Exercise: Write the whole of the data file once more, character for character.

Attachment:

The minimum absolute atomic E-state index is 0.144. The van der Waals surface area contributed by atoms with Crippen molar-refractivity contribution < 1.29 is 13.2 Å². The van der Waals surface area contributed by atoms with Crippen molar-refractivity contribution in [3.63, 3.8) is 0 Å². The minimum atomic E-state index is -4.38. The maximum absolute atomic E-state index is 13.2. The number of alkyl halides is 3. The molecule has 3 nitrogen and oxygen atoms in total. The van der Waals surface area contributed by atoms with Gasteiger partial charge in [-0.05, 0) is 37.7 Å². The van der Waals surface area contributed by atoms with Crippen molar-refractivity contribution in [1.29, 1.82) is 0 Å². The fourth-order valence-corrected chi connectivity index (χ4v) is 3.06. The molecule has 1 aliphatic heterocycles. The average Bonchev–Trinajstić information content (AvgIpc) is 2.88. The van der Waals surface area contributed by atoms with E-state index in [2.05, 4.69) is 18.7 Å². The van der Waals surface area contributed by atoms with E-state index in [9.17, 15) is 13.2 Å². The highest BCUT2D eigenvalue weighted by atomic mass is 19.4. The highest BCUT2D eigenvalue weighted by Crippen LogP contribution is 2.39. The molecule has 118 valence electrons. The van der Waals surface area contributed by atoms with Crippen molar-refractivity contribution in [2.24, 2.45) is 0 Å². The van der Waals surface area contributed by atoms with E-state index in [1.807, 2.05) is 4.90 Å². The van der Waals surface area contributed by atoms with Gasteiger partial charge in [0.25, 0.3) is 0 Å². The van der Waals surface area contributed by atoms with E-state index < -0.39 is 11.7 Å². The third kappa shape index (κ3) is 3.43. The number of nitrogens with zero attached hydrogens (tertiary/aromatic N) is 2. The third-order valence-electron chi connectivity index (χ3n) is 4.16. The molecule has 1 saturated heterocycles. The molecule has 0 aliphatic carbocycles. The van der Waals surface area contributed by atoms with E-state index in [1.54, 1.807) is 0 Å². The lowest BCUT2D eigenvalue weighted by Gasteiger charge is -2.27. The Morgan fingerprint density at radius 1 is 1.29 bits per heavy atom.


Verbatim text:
The minimum absolute atomic E-state index is 0.144. The van der Waals surface area contributed by atoms with Crippen molar-refractivity contribution < 1.29 is 13.2 Å². The van der Waals surface area contributed by atoms with Crippen molar-refractivity contribution in [3.63, 3.8) is 0 Å². The minimum atomic E-state index is -4.38. The maximum absolute atomic E-state index is 13.2. The number of alkyl halides is 3. The molecule has 3 nitrogen and oxygen atoms in total. The van der Waals surface area contributed by atoms with Gasteiger partial charge in [-0.05, 0) is 37.7 Å². The van der Waals surface area contributed by atoms with Crippen molar-refractivity contribution in [1.29, 1.82) is 0 Å². The fourth-order valence-corrected chi connectivity index (χ4v) is 3.06. The molecule has 1 aliphatic heterocycles. The average Bonchev–Trinajstić information content (AvgIpc) is 2.88. The van der Waals surface area contributed by atoms with E-state index in [2.05, 4.69) is 18.7 Å². The van der Waals surface area contributed by atoms with E-state index in [9.17, 15) is 13.2 Å². The highest BCUT2D eigenvalue weighted by atomic mass is 19.4. The highest BCUT2D eigenvalue weighted by Crippen LogP contribution is 2.39. The molecule has 118 valence electrons. The van der Waals surface area contributed by atoms with Crippen molar-refractivity contribution in [2.24, 2.45) is 0 Å². The van der Waals surface area contributed by atoms with E-state index in [1.807, 2.05) is 4.90 Å². The van der Waals surface area contributed by atoms with Gasteiger partial charge in [0.25, 0.3) is 0 Å². The van der Waals surface area contributed by atoms with E-state index < -0.39 is 11.7 Å². The third kappa shape index (κ3) is 3.43. The number of nitrogens with zero attached hydrogens (tertiary/aromatic N) is 2. The third-order valence-electron chi connectivity index (χ3n) is 4.16. The molecule has 1 saturated heterocycles. The molecule has 0 aliphatic carbocycles. The van der Waals surface area contributed by atoms with E-state index in [1.54, 1.807) is 0 Å². The lowest BCUT2D eigenvalue weighted by Gasteiger charge is -2.27. The Morgan fingerprint density at radius 1 is 1.29 bits per heavy atom.